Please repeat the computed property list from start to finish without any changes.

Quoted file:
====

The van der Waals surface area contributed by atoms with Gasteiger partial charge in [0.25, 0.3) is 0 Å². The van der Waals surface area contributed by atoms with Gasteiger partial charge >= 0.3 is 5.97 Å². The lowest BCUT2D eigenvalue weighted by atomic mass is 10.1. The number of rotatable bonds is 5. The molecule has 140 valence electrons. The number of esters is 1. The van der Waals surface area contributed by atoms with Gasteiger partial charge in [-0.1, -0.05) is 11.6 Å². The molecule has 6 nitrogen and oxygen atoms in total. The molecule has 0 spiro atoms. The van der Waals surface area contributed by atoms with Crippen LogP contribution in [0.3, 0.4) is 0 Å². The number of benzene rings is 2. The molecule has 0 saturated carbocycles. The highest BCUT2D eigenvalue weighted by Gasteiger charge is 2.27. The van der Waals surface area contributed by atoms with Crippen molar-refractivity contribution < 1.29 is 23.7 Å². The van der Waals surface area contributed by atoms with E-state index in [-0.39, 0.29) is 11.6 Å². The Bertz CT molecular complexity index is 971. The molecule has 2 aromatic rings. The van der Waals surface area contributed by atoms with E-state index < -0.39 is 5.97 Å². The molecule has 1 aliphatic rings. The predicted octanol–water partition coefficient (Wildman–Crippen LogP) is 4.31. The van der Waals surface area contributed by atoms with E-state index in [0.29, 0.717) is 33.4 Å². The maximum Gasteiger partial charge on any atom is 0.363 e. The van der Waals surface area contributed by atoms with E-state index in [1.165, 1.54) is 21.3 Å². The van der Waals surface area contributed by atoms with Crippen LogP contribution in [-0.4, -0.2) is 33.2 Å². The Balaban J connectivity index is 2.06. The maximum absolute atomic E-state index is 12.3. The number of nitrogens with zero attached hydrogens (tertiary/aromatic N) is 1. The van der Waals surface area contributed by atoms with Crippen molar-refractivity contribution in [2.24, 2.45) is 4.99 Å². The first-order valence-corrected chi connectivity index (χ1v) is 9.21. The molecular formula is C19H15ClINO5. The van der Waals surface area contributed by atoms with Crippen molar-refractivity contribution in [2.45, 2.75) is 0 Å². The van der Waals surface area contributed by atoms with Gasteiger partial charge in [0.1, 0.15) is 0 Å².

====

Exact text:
The van der Waals surface area contributed by atoms with Gasteiger partial charge in [0.25, 0.3) is 0 Å². The van der Waals surface area contributed by atoms with Gasteiger partial charge >= 0.3 is 5.97 Å². The lowest BCUT2D eigenvalue weighted by atomic mass is 10.1. The number of rotatable bonds is 5. The molecule has 140 valence electrons. The number of esters is 1. The van der Waals surface area contributed by atoms with Gasteiger partial charge in [-0.1, -0.05) is 11.6 Å². The molecule has 6 nitrogen and oxygen atoms in total. The molecule has 0 spiro atoms. The van der Waals surface area contributed by atoms with Crippen LogP contribution in [0.3, 0.4) is 0 Å². The number of benzene rings is 2. The molecule has 0 saturated carbocycles. The highest BCUT2D eigenvalue weighted by Gasteiger charge is 2.27. The van der Waals surface area contributed by atoms with Crippen molar-refractivity contribution < 1.29 is 23.7 Å². The van der Waals surface area contributed by atoms with E-state index in [-0.39, 0.29) is 11.6 Å². The Bertz CT molecular complexity index is 971. The molecule has 2 aromatic rings. The van der Waals surface area contributed by atoms with E-state index < -0.39 is 5.97 Å². The molecule has 1 aliphatic rings. The predicted octanol–water partition coefficient (Wildman–Crippen LogP) is 4.31. The van der Waals surface area contributed by atoms with E-state index in [0.29, 0.717) is 33.4 Å². The maximum Gasteiger partial charge on any atom is 0.363 e. The van der Waals surface area contributed by atoms with E-state index in [1.165, 1.54) is 21.3 Å². The van der Waals surface area contributed by atoms with Crippen LogP contribution in [-0.4, -0.2) is 33.2 Å². The Balaban J connectivity index is 2.06. The maximum absolute atomic E-state index is 12.3. The number of nitrogens with zero attached hydrogens (tertiary/aromatic N) is 1. The van der Waals surface area contributed by atoms with Crippen molar-refractivity contribution in [2.24, 2.45) is 4.99 Å². The first-order valence-corrected chi connectivity index (χ1v) is 9.21. The molecular formula is C19H15ClINO5. The van der Waals surface area contributed by atoms with Crippen molar-refractivity contribution in [2.45, 2.75) is 0 Å². The van der Waals surface area contributed by atoms with Gasteiger partial charge in [0.1, 0.15) is 0 Å².